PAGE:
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Cornavirus scare won’t be last in Bears’ ‘year of the contingency plan’

Nine tests taken by players and staff, administered by the Bears and sent to the BioReference laboratory Saturday, came back positive for coronavirus overnight. By 9 a.m. Sunday, the team conducted its own testing and found them to be false positives.

Bears players stretch before Sunday’s practice.
Bears players stretch before Sunday’s practice.
Nam Y. Huh/AP

Bears coach Matt Nagy’s wife nudged him awake at 2:51 a.m. Sunday. She told him his phone was vibrating.

On the other line was Andre Tucker, the Bears’ head trainer and infection-control officer. He gave Nagy news that would shake the franchise for the next six hours but ultimately would prove to be a false alarm.

Nine tests taken by players and staff, administered by the Bears and sent to the BioReference laboratory Saturday, came back positive for coronavirus overnight. By 9 a.m. Sunday, however, the team conducted its own testing and found them to be false positives.

The Bears weren’t alone. The NFL said multiple players from at least 10 teams were found to have tested positive by BioReference’s lab in New Jersey. Other labs, the league said, had not produced similar anomalies. Monday, BioReference said in a statement that the positive results have since been confirmed negative, and blamed an “isolated contamination” for the mistake.

Consider that, as of Saturday night, only four players in the entire league were on the reserve/COVID-19 list. The New Jersey lab, by contrast, produced several positive results for every team it reviewed, the NFL said.

The Bears administer daily nasal-swab tests to their players inside a trailer in the Halas Hall parking lot. The tests are shipped out and returned in less than 24 hours. In rare cases, such as Sunday, the team administers rapid-response tests that take less than a half-hour to produce results.

The nine who tested positive overnight — Nagy wouldn’t break down how many were players, as opposed to staff — reported to Halas Hall and took rapid-response tests. All nine tested negative.

The Bears’ scary morning probably won’t be their last.

As the NFL barrels toward opening day less than three weeks away, an infection — or at least a scare — looms on the horizon. While the NFL has produced few positive tests since the beginning of camp, that figures to change once teams begin traveling for games — the way it did at the start of the baseball season.

Nagy has tried to be prepared. It turns out Sunday was a dry run.

‘‘This is definitely the year of the contingency plan,’’ Nagy said. ‘‘You have to have what-ifs and backups, really, in everything you do, whether it’s positions or whether it’s scenarios of what could happen.’’

Even on game days.

‘‘You could get into this situation with players that all the sudden you don’t have going into a Saturday or Sunday game,’’ Nagy said. ‘‘It can happen with coaches.’’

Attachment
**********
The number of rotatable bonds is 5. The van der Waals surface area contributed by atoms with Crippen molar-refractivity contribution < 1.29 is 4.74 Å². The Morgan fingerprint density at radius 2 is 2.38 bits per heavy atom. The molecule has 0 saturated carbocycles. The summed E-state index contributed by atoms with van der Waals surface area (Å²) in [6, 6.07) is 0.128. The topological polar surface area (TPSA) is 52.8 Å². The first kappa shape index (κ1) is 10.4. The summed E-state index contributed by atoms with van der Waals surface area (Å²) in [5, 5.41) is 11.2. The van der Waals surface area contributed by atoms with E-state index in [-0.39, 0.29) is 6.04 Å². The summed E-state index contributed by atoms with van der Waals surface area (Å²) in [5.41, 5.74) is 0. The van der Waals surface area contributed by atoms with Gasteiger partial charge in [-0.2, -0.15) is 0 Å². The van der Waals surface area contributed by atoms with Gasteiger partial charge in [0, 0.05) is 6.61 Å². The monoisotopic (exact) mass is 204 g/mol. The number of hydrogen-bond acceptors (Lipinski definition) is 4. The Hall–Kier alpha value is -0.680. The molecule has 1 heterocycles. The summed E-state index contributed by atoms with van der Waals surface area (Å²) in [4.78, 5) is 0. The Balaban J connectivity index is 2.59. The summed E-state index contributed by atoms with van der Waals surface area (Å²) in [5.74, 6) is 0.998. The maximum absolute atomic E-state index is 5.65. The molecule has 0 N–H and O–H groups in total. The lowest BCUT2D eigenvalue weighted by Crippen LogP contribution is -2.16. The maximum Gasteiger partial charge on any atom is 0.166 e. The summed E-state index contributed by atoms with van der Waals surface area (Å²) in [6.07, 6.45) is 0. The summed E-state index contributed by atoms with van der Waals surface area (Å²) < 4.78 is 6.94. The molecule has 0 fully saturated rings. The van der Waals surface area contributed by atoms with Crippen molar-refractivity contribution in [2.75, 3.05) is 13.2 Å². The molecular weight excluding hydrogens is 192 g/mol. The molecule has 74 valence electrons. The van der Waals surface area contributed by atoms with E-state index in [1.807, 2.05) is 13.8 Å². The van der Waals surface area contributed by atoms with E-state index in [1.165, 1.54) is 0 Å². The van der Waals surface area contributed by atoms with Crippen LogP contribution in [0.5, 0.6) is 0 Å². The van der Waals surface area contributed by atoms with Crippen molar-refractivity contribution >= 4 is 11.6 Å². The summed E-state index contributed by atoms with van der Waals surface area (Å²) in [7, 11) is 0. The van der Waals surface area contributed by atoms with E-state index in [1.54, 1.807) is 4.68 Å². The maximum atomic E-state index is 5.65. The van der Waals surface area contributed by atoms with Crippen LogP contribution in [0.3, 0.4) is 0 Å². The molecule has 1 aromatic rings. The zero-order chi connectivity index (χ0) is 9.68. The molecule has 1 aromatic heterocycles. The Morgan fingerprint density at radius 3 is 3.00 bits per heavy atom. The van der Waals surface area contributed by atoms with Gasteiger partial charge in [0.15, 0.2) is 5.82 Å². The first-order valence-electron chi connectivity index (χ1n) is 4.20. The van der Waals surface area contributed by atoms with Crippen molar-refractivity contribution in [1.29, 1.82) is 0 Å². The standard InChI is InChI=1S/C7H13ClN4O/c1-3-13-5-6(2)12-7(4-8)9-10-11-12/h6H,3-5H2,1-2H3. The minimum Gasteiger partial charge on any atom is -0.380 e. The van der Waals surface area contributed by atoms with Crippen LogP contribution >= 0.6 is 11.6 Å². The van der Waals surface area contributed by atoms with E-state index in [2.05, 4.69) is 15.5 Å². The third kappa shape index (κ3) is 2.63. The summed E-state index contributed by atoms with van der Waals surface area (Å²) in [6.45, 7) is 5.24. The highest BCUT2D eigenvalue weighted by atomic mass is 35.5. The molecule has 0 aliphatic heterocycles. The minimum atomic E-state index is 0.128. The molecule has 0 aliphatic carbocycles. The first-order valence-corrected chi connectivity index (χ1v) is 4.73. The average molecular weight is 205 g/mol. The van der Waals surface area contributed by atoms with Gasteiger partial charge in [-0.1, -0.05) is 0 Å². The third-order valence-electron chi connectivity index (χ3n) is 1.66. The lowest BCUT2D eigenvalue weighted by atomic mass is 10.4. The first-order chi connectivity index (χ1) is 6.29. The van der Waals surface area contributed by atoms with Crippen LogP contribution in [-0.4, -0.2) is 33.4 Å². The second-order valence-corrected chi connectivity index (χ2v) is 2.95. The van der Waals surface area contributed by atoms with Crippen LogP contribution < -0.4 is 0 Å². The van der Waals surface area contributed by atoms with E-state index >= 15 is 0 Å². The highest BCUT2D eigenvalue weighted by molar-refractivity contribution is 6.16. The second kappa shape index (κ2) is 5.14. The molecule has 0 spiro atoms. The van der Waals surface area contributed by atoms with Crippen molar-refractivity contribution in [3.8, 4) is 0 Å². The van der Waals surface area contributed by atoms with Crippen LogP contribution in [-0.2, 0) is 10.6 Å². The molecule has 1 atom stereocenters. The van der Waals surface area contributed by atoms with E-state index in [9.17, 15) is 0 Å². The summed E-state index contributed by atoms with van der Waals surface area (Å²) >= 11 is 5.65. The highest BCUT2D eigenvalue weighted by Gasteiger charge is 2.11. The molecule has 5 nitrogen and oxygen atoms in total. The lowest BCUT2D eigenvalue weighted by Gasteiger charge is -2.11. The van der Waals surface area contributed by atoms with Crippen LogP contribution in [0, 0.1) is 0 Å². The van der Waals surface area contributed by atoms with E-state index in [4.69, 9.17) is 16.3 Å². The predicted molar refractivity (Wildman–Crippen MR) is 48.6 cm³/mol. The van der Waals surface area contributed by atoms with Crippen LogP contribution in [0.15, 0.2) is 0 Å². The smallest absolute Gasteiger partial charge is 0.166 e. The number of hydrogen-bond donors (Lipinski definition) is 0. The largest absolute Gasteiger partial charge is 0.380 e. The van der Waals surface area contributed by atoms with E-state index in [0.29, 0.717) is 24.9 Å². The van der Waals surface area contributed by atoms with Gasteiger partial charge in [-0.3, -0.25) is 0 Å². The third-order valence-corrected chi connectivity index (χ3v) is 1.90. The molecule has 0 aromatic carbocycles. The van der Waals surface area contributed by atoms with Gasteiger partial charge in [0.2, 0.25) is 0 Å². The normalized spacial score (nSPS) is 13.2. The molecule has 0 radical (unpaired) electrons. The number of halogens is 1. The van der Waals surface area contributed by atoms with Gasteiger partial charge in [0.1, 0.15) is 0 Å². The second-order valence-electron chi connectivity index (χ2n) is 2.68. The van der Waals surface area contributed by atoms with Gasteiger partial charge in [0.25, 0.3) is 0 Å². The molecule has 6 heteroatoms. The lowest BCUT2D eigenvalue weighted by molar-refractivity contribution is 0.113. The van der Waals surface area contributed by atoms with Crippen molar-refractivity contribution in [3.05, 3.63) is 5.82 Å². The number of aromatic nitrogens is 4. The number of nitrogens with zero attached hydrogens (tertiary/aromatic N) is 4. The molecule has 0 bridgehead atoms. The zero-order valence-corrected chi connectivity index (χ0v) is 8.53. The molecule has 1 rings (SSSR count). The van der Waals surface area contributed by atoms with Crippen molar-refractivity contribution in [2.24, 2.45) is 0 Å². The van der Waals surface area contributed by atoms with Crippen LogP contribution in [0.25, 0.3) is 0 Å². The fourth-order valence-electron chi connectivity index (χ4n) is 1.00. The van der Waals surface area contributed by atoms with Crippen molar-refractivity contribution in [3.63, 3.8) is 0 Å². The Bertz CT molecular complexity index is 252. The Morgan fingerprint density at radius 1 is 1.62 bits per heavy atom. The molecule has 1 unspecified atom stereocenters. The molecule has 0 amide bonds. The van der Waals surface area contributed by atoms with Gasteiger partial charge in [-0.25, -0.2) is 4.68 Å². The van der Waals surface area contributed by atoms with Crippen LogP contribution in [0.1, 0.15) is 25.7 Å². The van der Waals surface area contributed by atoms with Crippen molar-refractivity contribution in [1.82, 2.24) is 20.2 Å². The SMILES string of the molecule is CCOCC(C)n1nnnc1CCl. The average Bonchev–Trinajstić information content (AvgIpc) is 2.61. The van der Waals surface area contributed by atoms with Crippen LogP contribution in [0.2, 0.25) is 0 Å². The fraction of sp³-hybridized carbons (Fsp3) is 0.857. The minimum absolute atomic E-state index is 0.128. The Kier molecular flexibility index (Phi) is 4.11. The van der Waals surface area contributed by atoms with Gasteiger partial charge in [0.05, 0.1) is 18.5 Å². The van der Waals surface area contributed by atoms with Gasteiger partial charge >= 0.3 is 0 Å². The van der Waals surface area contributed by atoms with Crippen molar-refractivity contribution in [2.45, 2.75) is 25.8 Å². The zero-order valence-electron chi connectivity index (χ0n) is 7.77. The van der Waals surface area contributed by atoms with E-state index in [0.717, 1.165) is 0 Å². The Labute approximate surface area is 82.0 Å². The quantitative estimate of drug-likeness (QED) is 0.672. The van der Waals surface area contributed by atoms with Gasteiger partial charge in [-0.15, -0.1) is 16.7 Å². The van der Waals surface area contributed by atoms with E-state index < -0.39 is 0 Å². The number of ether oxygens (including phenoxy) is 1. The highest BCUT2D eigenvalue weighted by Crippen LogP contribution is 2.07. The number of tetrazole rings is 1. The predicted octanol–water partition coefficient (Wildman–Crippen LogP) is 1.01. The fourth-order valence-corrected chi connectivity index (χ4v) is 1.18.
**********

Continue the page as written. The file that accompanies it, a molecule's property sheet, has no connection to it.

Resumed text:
For a few hours, it felt as though it already had happened.

Last month, three players — nose tackle John Jenkins, tight end Eric Saubert and running back Artavis Pierce — were put on the reserve/COVID-19 list and quickly taken off it. Nose tackle Eddie Goldman and safety Jordan Lucas decided to opt out of the season because of the coronavirus. Otherwise, Nagy’s push for coronavirus safety had been rewarded with an uneventful camp.

Until Sunday.

‘‘We’re so proud of the way we’ve done things here, my initial five-second gut reaction when I was told [of the positive tests] was just sheer disappointment, frustration,’’ Nagy said. ‘‘And, you know, it’s just hard when you hear that because everyone’s doing such a great job of doing everything that we possibly can in our control to prevent something like this. So when you hear this, you initially think, ‘Wow. What’s next?’ ’’

The Bears will point to their procedures Sunday as a sign their protocols work. Nagy’s contingency planning began with a call to general manager Ryan Pace. They made sure their players and staffers didn’t drive to Halas Hall until the re-tests were completed. Nagy then called top players and coordinators, who filtered the information to teammates and assistants. The Bears postponed their 9:20 a.m. practice until later in the day and used contact-tracing software to see who had interacted with the people who tested positive.

At 8:15 a.m., media members arriving at Halas Hall for practice were turned away — with little explanation — by security. By 9, though, Nagy knew the tests were false positives. He held a 15-minute Zoom call with 140 players, coaches and staffers to plan out the rest of the day.

The Bears held a short practice at 1:30 p.m. and declined to make players — or Tucker — available to the media afterward. That left Nagy to explain the Bears’ harrowing day and to praise his players for handling the scare.

‘‘Inevitably, when something like this goes down, you’re going to ask questions,’’ Nagy said. ‘‘That’s human nature. They want to know the ‘why’ part.

‘‘So it’s easy for us to be able to tell them: ‘Hey, this is what we know. We’ve never been through this before, but I promise you this: You will get every bit of honesty and care as to how we tackle this thing, and if you trust us and you realize that we will never put you or your family in harm’s way, then let’s go practice.’ ’’